It’s Time To Go Back To The Drawing Board On Cleveland’s Waste-To-Energy Initiative
Brian J. Cummins
People don’t want more pollution. With the new century and the agonizing economic shift we’re going through, things should get better, not worse in terms of environmental health.
Ohio ranks the worst in the country for toxic air pollution. The American Lung Association’s State of the Air 2011 report gives Cuyahoga County a failing grade for ozone and particulate pollution levels. The eight-county Cleveland metropolitan area is ranked as having the nation’s 12th highest level of year-round particulate pollution. Clevelanders, although maybe not aware of the statistics, know that our pollution stinks and it’s a major cause of illness.
Despite our poor environmental rankings, the City of Cleveland held public meetings in January and will hold meetings in February to explain to residents the plans for a proposed gasification waste-to-energy facility. Cleveland Public Power has applied for an air permit from the Ohio Environmental Protection Agency for a 15 megawatt facility that would combust an estimated 560 tons of trash a day.
The proposed Ridge Road project is an unproven combination of technologies that does not exist anywhere in the world. The gasification plant would be the first of its type in the country and the first time the technology has been used in the U.S. for municipal solid waste.
The gasification technology has been described by industry experts as “emerging” with high risks. Risks include insufficient experience to establish reliability estimates, high operating expenses, high capital investment requirements, scale-up issues and lack of performance guarantees from equipment manufacturers due to the volatility of the fuel-syngas produced by gasifying municipal solid waste.
The Commissioner of Cleveland Public Power, Ivan Henderson, has claimed publicly that the project “doesn’t have any harmful pollutants associated with it.” However, an official representing the City’s Division of Air Quality stated in an internal memo, “This will be a new, and a large, air pollution source. Highest pollutants are expected to be particulates, sulfur dioxide, nitrogen oxides, carbon dioxide, and carbon monoxide … ”.
The annual potential air pollution emissions from the proposed facility, as indicated in the draft air permit, include 500 pounds of lead, 260 pounds of mercury and tons of other hazardous air pollutants.
Cleveland Public Power claims that the project will enable it to implement city-wide curbside recycling. The proposed project has a target recycling rate of 25 percent with the national average recycling rate being 34 percent. In 2010, other Cuyahoga County municipalities achieved recycling rates of 30, 40 and even more than 60 percent. Cleveland’s current rate for areas that have curbside recycling is 15 percent, but the city-wide rate for 2011 was 2.5 percent.
An uncommon aspect of the proposal is how the project started. Cleveland Public Power first identified gasification as the preferred technology it wanted to adopt. Cleveland Public Power’s partner in developing the proposal to date is Princeton Environmental Group, led by Peter Tien, a manufacturer’s representative to the Japanese company Kinsei Sangyo. Tien was awarded a $1.5 million contract in March 2010 to prepare preliminary designs and to seek an air permit.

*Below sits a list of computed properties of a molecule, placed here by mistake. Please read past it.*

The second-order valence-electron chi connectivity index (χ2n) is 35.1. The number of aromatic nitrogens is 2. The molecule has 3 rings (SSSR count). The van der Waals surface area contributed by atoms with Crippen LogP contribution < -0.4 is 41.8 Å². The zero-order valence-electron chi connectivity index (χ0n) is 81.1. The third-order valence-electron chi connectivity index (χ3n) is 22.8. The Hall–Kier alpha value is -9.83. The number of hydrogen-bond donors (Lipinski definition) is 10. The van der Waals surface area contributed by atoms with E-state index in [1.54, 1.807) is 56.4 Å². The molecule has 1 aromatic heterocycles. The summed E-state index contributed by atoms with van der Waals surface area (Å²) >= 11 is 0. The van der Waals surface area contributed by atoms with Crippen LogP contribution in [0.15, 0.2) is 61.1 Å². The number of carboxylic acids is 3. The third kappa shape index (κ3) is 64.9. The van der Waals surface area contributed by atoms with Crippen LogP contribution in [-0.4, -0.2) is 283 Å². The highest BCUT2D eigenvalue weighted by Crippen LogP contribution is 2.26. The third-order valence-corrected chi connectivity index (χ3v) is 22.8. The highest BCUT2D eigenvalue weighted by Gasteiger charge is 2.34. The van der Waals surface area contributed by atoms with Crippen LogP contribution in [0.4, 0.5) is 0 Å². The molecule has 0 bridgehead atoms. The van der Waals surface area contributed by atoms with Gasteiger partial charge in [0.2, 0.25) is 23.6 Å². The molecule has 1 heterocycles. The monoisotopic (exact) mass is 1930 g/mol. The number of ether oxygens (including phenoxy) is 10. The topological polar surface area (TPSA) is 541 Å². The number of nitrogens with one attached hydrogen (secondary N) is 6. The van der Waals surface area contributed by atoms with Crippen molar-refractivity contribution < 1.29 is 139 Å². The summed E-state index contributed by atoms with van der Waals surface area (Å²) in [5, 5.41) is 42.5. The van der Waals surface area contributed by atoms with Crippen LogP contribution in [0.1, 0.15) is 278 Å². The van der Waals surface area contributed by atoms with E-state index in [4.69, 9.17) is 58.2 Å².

The project’s total costs have been estimated at $180 to $222 million. Financing, which has yet to be determined, could increase the total cost to an estimated $300 million. Ownership and operational details have also not yet been finalized.
Another unusual development was Cleveland Public Power issuing a request for information and qualifications (RFIQ) in September of 2011. Although the City’s air permit application was submitted in March 2011 and the permit utilized Kinsei Sangyo specifications for equipment and emissions, the RFIQ seeks to identify other potential technologies and vendors.
Cleveland City Council anticipates another request for legislative authority from CPP in the amount of $250,000 to hire a consultant to review and assess the responses and plan for the next step. That will bring the planning costs to date to well over $2 million. Ultimately the project is likely to fail primarily due to financial constraints.
Opponents of the project have a long list of alternatives for the city to consider, including recycling, composting, renewable energy such as wind and solar, and energy efficiency, all of which can help create green jobs for city residents. In addition, the City will benefit from the estimated $4 million in savings if 25 percent of the waste from landfills is diverted and revenues generated from selling some 58,000 tons of recyclable material. When you consider the combinations of risks, difficulty in financing, questionable process and phasing, the clear and proven alternatives offered and the call of “no more pollution” from citizens, it’s clear that the city needs to go back to the drawing board.